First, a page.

The first few writing contests that I entered, I believed beyond a shadow of a doubt that my chances of winning depended on two things: 1. My technical writing skill, and 2. My creativity. When I didn’t win my first contest, I brushed it off as being a subjective art form. “My writing was good,” I thought, “but the judges just liked that story better.” While I do believe that writing is subjective, I did some research to find out what I could work on to help improve my chances of winning. Here’s what I came up with:
1. PLAN – Generate story ideas that follow along with the theme or prompt of the contest until you’ve found the one your gut can’t let go of. Then, get to know your character. Even though most writing contests only allow a low word count and you feel that you won’t get to flesh out your character within your story, YOU still need to know who they are, how they think and react, and what their purpose is. Once you’ve got your characters all figured out, plot out your story. After you’ve plotted everything out, you can finally put pen to paper or fingertips to keys (whichever you prefer).
2. FASCINATING CHARACTERS – If you look closely at every story, the main characters (whether they are protagonists or antagonists) are fascinating in some way. Cinderella had a hard-knock life when her mother passed and her evil stepmother used her as the help, but she had a fairy godmother (going with the Disney version). Harry Potter survived the attack by He-who-must-not-be-named. And Katniss Everdeen is the only volunteer that district 12 has ever known because she wanted to save her sister. See the connection? Fascinating characters have interesting/clear motivations that propel them throughout the plotline of your story.
3. TOTAL SURPRISE! – Most readers love a great surprise ending (because the alternate, a predictable ending, is less fun). And I think writers like to write surprise endings, too (at least I do). The trick is to make the ending a calculated surprise and not something that you just thought of out of the blue. In order to pull off a good surprise ending, you’ll need to leave little breadcrumb clues that hint at the surprise. When it’s done correctly, it leaves the reader going back over all of those little moments that led up to the big finale. It’s quite a beautiful experience that makes the reader want to read more from you because you titillated them. Another great tip is to repeat something you used in the beginning of your story at the end, but in a slightly different way. For example, if you begin your story with a certain phrase, you could end it with a slightly altered version of that phrase. It’s a small element that can make a large impact in your story.
4. WRITE SOMETHING NEW – I can’t stress this enough. Stop going through all your old work and trying to tweak it to somehow fit the theme/prompt of the contest. Write something new. Doing this flexes those creative writing muscles while working on old works is just more editing. Also, try to only focus on one story. I’ve seen people enter contests with multiple story ideas and they’ve never won (That’s not to say that don’t ever win. I’ve just never witnessed it). I believe that’s because while they are trying to flesh out multiple ideas, characters, worlds, plot lines, etc., others are focusing all their attention, skill, and creativity into one story.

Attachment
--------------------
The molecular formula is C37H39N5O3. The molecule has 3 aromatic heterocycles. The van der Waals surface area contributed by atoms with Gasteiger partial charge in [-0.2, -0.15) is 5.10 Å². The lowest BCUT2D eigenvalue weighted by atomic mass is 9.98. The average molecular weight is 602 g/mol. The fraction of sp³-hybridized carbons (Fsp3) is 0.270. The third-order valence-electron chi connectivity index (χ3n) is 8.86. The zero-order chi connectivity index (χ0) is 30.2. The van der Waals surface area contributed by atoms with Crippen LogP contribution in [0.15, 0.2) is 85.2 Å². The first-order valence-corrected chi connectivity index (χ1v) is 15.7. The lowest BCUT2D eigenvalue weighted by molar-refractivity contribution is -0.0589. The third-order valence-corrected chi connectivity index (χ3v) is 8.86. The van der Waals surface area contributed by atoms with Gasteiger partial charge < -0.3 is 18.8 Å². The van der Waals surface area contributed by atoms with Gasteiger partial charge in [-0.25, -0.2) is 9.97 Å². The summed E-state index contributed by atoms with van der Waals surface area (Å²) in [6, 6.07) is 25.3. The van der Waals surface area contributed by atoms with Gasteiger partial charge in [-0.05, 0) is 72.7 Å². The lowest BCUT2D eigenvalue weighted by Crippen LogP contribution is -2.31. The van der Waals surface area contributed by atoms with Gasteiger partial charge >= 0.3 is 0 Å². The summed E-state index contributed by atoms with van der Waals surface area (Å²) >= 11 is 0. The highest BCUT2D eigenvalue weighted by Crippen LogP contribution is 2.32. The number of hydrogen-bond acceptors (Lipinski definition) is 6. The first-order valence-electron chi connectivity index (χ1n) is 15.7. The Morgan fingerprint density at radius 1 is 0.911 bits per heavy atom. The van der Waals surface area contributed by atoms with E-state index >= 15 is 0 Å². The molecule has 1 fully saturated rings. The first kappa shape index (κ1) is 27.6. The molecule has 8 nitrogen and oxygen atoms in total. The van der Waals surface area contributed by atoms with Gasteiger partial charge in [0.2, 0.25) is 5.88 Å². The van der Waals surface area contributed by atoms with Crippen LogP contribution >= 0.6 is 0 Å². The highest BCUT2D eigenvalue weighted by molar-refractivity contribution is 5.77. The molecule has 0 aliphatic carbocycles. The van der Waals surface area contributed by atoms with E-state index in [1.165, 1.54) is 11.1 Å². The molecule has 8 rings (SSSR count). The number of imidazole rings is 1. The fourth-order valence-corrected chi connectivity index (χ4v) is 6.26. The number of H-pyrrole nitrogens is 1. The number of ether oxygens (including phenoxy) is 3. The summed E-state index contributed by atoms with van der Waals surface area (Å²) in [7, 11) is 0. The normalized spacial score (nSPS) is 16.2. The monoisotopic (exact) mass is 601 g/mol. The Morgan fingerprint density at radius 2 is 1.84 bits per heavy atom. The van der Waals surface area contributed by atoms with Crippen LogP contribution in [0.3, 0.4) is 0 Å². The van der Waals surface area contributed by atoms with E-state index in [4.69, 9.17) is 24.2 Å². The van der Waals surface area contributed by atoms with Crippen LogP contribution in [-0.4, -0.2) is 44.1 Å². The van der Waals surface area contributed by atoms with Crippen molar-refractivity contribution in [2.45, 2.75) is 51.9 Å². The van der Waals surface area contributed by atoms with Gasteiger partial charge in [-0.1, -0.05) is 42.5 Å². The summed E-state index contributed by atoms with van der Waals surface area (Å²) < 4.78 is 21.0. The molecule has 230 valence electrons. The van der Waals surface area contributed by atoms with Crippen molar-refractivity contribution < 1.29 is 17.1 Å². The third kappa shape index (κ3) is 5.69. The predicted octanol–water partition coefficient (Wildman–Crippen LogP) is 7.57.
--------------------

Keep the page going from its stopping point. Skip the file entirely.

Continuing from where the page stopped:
5. EDIT/PROOFREAD – As writers, we know that no work should ever be published without editing/proofreading (though, I’ll admit, I’m guilty of doing so at times). But judges don’t just look at the overall story elements. After all, it is a WRITING contest. So, edit your story and make revisions. The first draft is just you telling yourself the story, so edit it and make sure that’s the same story you want the judges to see. Once you’re done editing/revising, PLEASE PROOFREAD! Brush up on your grammar and make sure every word is spelled correctly. This stuff can be the difference between first and last place (depending on how badly you’ve written). This is such an important step that you need to enter the contest with enough time to do so. Don’t enter last minute leaving yourself to struggle turning in a first draft.
So that’s it. Those are some tips that I’ve found to help increase your chances of winning a writing contest because let’s be honest. The only real way to win writing contests is to apply your best writing habits and techniques and write, submit, repeat. I hope these tips are helpful to you!
*Don’t forget that the deadline for submitting to the KWRILEY.COM Summer Writing Contest is July 9th, 2018.
Thanks for reading! Also, if you have any other great tips for writing growth and best practices, please share them in the comments below!